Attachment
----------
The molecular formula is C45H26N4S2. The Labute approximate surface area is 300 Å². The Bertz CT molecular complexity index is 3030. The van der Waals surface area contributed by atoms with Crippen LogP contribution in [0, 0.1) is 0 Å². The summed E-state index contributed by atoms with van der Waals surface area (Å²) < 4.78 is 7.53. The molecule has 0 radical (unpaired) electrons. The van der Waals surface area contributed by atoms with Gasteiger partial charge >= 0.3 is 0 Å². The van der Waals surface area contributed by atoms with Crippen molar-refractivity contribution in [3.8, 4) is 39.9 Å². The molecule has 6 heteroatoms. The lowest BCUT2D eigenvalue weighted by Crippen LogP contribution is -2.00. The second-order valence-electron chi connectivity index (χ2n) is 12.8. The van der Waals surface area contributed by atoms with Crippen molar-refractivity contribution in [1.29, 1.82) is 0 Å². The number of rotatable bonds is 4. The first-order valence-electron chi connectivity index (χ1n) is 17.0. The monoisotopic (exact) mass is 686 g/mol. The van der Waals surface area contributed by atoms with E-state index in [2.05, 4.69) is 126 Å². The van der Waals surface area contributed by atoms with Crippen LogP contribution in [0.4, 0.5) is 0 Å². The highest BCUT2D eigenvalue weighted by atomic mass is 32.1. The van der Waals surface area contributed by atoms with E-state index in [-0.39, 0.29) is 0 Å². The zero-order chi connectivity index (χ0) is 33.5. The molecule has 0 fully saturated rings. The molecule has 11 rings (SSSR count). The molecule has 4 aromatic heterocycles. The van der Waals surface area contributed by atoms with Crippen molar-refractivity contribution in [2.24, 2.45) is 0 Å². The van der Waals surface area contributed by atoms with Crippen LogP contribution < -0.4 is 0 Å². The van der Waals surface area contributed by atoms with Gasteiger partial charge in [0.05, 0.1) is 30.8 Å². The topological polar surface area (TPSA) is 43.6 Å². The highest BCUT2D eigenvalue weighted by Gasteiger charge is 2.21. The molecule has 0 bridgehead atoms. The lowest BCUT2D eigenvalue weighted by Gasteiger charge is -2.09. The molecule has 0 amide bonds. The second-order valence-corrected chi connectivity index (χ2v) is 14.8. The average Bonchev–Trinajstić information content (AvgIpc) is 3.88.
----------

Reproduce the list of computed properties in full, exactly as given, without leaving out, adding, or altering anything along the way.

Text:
The molecular formula is C45H26N4S2. The Labute approximate surface area is 300 Å². The Bertz CT molecular complexity index is 3030. The van der Waals surface area contributed by atoms with Crippen LogP contribution in [0, 0.1) is 0 Å². The summed E-state index contributed by atoms with van der Waals surface area (Å²) < 4.78 is 7.53. The molecule has 0 radical (unpaired) electrons. The van der Waals surface area contributed by atoms with Gasteiger partial charge >= 0.3 is 0 Å². The van der Waals surface area contributed by atoms with Crippen molar-refractivity contribution in [3.8, 4) is 39.9 Å². The molecule has 6 heteroatoms. The lowest BCUT2D eigenvalue weighted by Crippen LogP contribution is -2.00. The second-order valence-electron chi connectivity index (χ2n) is 12.8. The van der Waals surface area contributed by atoms with Crippen molar-refractivity contribution in [1.29, 1.82) is 0 Å². The number of rotatable bonds is 4. The first-order valence-electron chi connectivity index (χ1n) is 17.0. The monoisotopic (exact) mass is 686 g/mol. The van der Waals surface area contributed by atoms with E-state index in [2.05, 4.69) is 126 Å². The van der Waals surface area contributed by atoms with Crippen LogP contribution in [0.4, 0.5) is 0 Å². The highest BCUT2D eigenvalue weighted by atomic mass is 32.1. The van der Waals surface area contributed by atoms with E-state index in [-0.39, 0.29) is 0 Å². The zero-order chi connectivity index (χ0) is 33.5. The molecule has 0 fully saturated rings. The molecule has 11 rings (SSSR count). The molecule has 4 aromatic heterocycles. The van der Waals surface area contributed by atoms with Crippen molar-refractivity contribution in [2.24, 2.45) is 0 Å². The van der Waals surface area contributed by atoms with Crippen LogP contribution < -0.4 is 0 Å². The van der Waals surface area contributed by atoms with Gasteiger partial charge in [0.05, 0.1) is 30.8 Å². The topological polar surface area (TPSA) is 43.6 Å². The highest BCUT2D eigenvalue weighted by Gasteiger charge is 2.21. The molecule has 0 bridgehead atoms. The lowest BCUT2D eigenvalue weighted by Gasteiger charge is -2.09. The molecule has 0 amide bonds. The second-order valence-corrected chi connectivity index (χ2v) is 14.8. The average Bonchev–Trinajstić information content (AvgIpc) is 3.88.